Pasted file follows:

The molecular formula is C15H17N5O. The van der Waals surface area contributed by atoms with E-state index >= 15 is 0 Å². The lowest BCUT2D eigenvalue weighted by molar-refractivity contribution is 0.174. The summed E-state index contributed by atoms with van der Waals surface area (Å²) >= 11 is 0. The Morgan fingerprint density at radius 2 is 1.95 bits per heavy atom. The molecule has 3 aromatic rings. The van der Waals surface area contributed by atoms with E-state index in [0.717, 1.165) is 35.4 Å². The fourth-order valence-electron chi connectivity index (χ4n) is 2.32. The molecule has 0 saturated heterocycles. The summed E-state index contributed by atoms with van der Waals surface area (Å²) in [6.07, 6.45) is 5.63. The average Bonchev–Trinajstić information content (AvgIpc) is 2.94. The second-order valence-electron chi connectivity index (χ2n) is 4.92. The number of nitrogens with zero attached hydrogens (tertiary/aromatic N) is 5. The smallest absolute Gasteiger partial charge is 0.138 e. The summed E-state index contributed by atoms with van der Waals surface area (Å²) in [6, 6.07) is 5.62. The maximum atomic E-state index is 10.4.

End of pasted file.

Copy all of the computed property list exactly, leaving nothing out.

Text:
The molecular formula is C15H17N5O. The van der Waals surface area contributed by atoms with E-state index >= 15 is 0 Å². The lowest BCUT2D eigenvalue weighted by molar-refractivity contribution is 0.174. The summed E-state index contributed by atoms with van der Waals surface area (Å²) >= 11 is 0. The Morgan fingerprint density at radius 2 is 1.95 bits per heavy atom. The molecule has 3 aromatic rings. The van der Waals surface area contributed by atoms with E-state index in [0.717, 1.165) is 35.4 Å². The fourth-order valence-electron chi connectivity index (χ4n) is 2.32. The molecule has 0 saturated heterocycles. The summed E-state index contributed by atoms with van der Waals surface area (Å²) in [6.07, 6.45) is 5.63. The average Bonchev–Trinajstić information content (AvgIpc) is 2.94. The second-order valence-electron chi connectivity index (χ2n) is 4.92. The number of nitrogens with zero attached hydrogens (tertiary/aromatic N) is 5. The smallest absolute Gasteiger partial charge is 0.138 e. The summed E-state index contributed by atoms with van der Waals surface area (Å²) in [6, 6.07) is 5.62. The maximum atomic E-state index is 10.4.